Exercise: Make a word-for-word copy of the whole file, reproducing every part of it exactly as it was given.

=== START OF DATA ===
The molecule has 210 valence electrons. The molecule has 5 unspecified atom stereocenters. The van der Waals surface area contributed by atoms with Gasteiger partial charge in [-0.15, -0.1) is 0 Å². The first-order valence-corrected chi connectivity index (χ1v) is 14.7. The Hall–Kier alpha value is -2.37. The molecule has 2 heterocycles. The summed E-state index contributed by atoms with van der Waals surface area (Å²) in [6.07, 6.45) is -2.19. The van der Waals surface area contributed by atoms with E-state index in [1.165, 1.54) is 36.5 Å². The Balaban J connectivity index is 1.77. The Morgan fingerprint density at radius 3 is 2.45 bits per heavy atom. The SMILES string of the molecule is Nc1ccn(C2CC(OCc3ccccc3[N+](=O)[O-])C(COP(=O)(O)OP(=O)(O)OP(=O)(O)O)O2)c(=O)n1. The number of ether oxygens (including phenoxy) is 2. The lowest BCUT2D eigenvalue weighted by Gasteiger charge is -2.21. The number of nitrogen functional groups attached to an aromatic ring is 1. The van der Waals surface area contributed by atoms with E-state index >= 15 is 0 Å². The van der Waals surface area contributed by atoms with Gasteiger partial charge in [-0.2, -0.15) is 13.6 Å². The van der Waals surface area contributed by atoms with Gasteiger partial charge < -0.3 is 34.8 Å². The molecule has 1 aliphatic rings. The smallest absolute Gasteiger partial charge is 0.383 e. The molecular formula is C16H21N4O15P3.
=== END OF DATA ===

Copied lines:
The molecule has 210 valence electrons. The molecule has 5 unspecified atom stereocenters. The van der Waals surface area contributed by atoms with Gasteiger partial charge in [-0.15, -0.1) is 0 Å². The first-order valence-corrected chi connectivity index (χ1v) is 14.7. The Hall–Kier alpha value is -2.37. The molecule has 2 heterocycles. The summed E-state index contributed by atoms with van der Waals surface area (Å²) in [6.07, 6.45) is -2.19. The van der Waals surface area contributed by atoms with E-state index in [1.165, 1.54) is 36.5 Å². The Balaban J connectivity index is 1.77. The Morgan fingerprint density at radius 3 is 2.45 bits per heavy atom. The SMILES string of the molecule is Nc1ccn(C2CC(OCc3ccccc3[N+](=O)[O-])C(COP(=O)(O)OP(=O)(O)OP(=O)(O)O)O2)c(=O)n1. The number of ether oxygens (including phenoxy) is 2. The lowest BCUT2D eigenvalue weighted by Gasteiger charge is -2.21. The number of nitrogen functional groups attached to an aromatic ring is 1. The van der Waals surface area contributed by atoms with E-state index >= 15 is 0 Å². The van der Waals surface area contributed by atoms with Gasteiger partial charge in [-0.2, -0.15) is 13.6 Å². The van der Waals surface area contributed by atoms with Gasteiger partial charge < -0.3 is 34.8 Å². The molecule has 1 aliphatic rings. The smallest absolute Gasteiger partial charge is 0.383 e. The molecular formula is C16H21N4O15P3.